OpenStreetMap and Transport, presentation to the World Bank Transport Forum

Kate Chapman and I were invited to speak at the World Bank Transport Forum, on OpenStreetMap and Transport and ICT … which is great, cause I’m a transport geek (honestly disappointed I missed an earlier session on “Best Practices in Railways”), a long time bicycle advocate (what after yesterday I know as “non-motorized transport”), and there’s many many cool projects in OpenStreetMap.

I gave this presentation, with kudos to osm-talk for pitching in.

Went over pretty well, despite being introduced as an anarchist. Actually, it went really well, and I have a stack of biz cards to follow up on at the World Bank.

My fellow panelists were Eddie from OpenGeo, talking particularly about their work with TriMet and Jon from Ushahidi, talking a bit about an interesting upcoming bicycle project in China. New to us was Todos Somos Dateros, a really interesting citizen engagement in Lima around transport data and feedback, with an overlapping approach to some parts of Map Kibera.

The other half of the day was also at the World Bank, at ICT Days. The session I caught featured guys from,, Sunshine Foundation, government guys from Singapore and Korea. The key takeaway for me … its a small step for capable governments to open data, but to become open governments means true participation, and that’s not something government can ever do alone, except in the already most responsive and representative governments. For us, that means community technology development, to strengthen citizens and civil society.

Finally, of course the Bank had nice Wine and Cheese. Heard there about an upcoming Water Hackaton back in Nairobi, which fits nicely with ongoing work in Mathare, and older projects like WaterWiki.

Rambling Feet and Thoughts in the Hills Above Port au Prince

On Tuesday, Leonard took us hiking up the hills above Port au Prince. Beautiful and refreshing after the first intense days of acclimatization here.


Leonard pointed out this structure. Though this canyon is relatively forested compared with the rest of Haiti, it’s still heavily deforested, and erosion is pretty serious in spots. Researching later, this structure turns out to be Rock Weir, designed to stabilize the canyon under a steeply falling channel of water; and also, a pretty decent footpath across.

Someone, or some organization put in a lot of work. Who are they? When did they do this? How much did it cost? Will they check back on it? What else have they done nearby? All questions we had right there, but we had no answer right there, or anywhere. Aid projects are sprinkled across the country. Yesterday at BarCamp, heads nodded to the observation “The UN is the government of Haiti”. No one has a comprehensive idea about all the work that has been done in Haiti since the quake … How much money has come in? Who has done what? What has succeeded?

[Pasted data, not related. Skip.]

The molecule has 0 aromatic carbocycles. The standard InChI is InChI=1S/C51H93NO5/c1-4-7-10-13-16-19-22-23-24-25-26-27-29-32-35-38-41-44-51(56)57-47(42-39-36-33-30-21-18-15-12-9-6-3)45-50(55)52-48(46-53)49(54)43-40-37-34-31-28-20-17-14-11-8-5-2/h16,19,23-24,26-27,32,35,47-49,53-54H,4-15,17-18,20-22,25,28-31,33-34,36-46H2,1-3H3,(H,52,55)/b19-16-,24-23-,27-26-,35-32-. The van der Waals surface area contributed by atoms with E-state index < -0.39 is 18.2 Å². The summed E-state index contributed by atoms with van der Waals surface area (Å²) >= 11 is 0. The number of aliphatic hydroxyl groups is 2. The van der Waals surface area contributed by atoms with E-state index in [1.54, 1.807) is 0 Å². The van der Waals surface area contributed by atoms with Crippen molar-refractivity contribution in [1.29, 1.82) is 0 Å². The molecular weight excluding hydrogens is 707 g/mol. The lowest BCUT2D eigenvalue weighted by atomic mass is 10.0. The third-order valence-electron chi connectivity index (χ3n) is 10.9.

Leonard has named the Haiti initiative for grassroots aid accountability Tanbou. In one part it requires a means for Haitians to express their views. In the other part, it requires good open data from international and local actors. My suggestion is that IOM eat it’s own dog food, and start publishing it’s projects openly here … even if they are dry and technical, it can be a start.

I made a contribution to the effort by adding the Rock Weir to OpenStreetMap.

Ecole Foyer Christian de Sarazen

We went back down through a small village perched on the hills, met the head man, and took a look at their schools. The one above was in an emergency tent, blazoned with the Unicef logo but obviously not distributed for this purpose, with small partitions inside for classrooms. Eighty young students crowded inside here on a school day (school was out today, it was the middle of Carneval) and must have made a racket! Another school was under construction, made of cement, and reportedly financed by the local Rotary Club.

I noted all the details, and recorded both schools in OpenStreetMap, using some tags we had developed for collecting school data in Kibera, and noting the state of construction.

There was drive and ambition in this village, and they need help. We talked briefly about Facebook presence, and thoughts drifted to how Citizen Haiti might really and truly allow this small place to voice its triumph and needs.

View Larger Map

The hike was refreshing. The kind of work we need to do was more clear, and I felt I knew Haiti just a tiny bit better. And I was able to geek out, and maybe demonstrate a few ideas linking data collection, media and reporting, and aid feedback.

We collected a a few photos, improved OpenStreetMap, and using a small bit of code, linked together maps and media and told this small story.